2. sorry for loss of your friend.

    Thank you for all you do for the aviation world, I hope to finally fly & to do so with Corvair power at some point.

    As for safety, stay true to yourself & beliefs, people will be hard headed, and think they know it all, nothing we can do but stand back & watch & hope for the best.

    I have lost well over 100 people I knew to motorcycle wrecks, some I remember vividly, them being stupid or messing with stuff they had no experience and shouldn’t, like brake failure trying to adapt home made brake system to look cooler, he swerved into oncoming traffic instead of rear ending stopped traffic, I was a few minutes behind him. sad sad day. but in the motorcycle & biker world I have nearly seen or heard it all. in Aviation world I listen close & have no intention of doing anything half assed, or short cuts, & while I survived my stupid youth, I take my life & safety very seriously, as I want to enjoy life as long as God allows.

  3. WW,
    I enjoy your comments but it got me thinking. What about sharing homebuilt aerolanes? Pat Green use to let me take his Pietenpol just about anytime I wanted. In return I let friends fly my Volksplane VP1. Is this about the same senerio as the first flights as buying a used homebuilt aeroplane? Now I knew Pat’s Pietenpol inside and out because I helped him in small ways to build his Piet. I saw the Piet being built from the beginning and flew with him after it was finished. He basically checked me out before he let me fly her solo or with a passenger. Now on the other hand I let friends fly my VP-1 without a dual check out. (Was a single seat) but I knew their experience in flying open cockpit/Taildraggers. I also let friends fly my 1941 Aeronca and 1946 Taylorcraft. But guess that is a little different since at one time it was approved by the CAA/FAA. Now I know of one accident in a modified Pietenpol that the owner let an aviator fly her without a checkout. NEVER again after the rebuild the owner said Lol.
    Another owner of a modified single seat Taylor Let a so called experienced aviator fly his homebuilt and just about lost her on landing. I guess there are so many variables in flying someone’s aeroplane or letting some others fly theirs that we need some guide lines. Like the old saying
    ” flying in itself is not inherently dangerous. But to an ever greater degree than the sea, it is terribly unforgiving of any carelessness, incapacity or neglect.”

  4. Sorry to hear of the loss of your neighbor and friend. Sometimes I find it difficult to understand why these things happen, and how or why the pilot ended up in the bad situation. We lost a friend and member of our soaring club about 2 weeks ago, very experienced and proficient but it seems like it might have been a stall/spin from low altitude. About 2 years ago we lost another friend flying a vintage aircraft (a plane my daughter used to take me flying in), he even had an instructor in the back with him as he was doing transition training – again to what seems like a stall/spin.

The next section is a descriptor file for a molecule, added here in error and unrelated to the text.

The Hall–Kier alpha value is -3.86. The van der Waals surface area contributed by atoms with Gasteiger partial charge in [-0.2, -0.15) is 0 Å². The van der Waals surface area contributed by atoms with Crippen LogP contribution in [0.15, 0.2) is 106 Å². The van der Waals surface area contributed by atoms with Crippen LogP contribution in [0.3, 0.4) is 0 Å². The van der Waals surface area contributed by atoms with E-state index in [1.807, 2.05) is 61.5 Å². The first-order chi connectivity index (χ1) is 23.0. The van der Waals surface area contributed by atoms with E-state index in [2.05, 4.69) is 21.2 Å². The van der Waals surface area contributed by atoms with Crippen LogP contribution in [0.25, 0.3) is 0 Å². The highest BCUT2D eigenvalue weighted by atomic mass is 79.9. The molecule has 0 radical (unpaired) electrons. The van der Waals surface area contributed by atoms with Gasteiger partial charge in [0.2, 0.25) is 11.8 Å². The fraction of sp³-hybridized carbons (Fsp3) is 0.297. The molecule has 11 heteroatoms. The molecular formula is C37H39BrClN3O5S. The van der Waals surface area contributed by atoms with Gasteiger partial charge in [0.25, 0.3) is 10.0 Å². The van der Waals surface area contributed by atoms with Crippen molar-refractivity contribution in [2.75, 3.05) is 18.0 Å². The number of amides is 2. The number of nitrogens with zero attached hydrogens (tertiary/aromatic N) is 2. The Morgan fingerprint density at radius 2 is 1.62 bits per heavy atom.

Like you wrote, when I examine the details of each incident, the conditions, the situation, etc, “each loss offered some wisdom, if you were willing to learn.”

  5. Sorry for your loss William. Just keep doing what your doing.
    Eddie Rickenbacker once told his son that was about to go to the flight academy: An airplane is like a Rattlesnake, take your eyes off it for too long and it will bite you with sometimes fatal results”.
    No matter if it’s a Piper J3 Cub or a Jet. NEVER BECOME COMPLACENT and never take anything for granted.


  6. My condolences William, to you and the whole community. As for your words of caution, I for one sincerely appreciate them!

    Peace, Chuck (GN1 builder)

  7. To answer your initial question, you gave him good words of caution. I read the exchange with the recent new owner. I hope he has had time to reflect on how he will prepare for flying his new plane and that he does it correctly. People can have a tendency to react in defensive manners when a conversation takes a turn they weren’t expecting.
    You stated that the first flights of second-owner planes are the highest risk in general aviation. I recall two fatal crashes locally at LaPorte Municipal just within the last few years that fall into that category. One was a Kitfox, the other a Kolb Mark III. Each had 2 fatalities. One comment you made years ago about the referees of the rules of physics, chemistry and gravity being completely unbiased has always stuck with me. Thank you.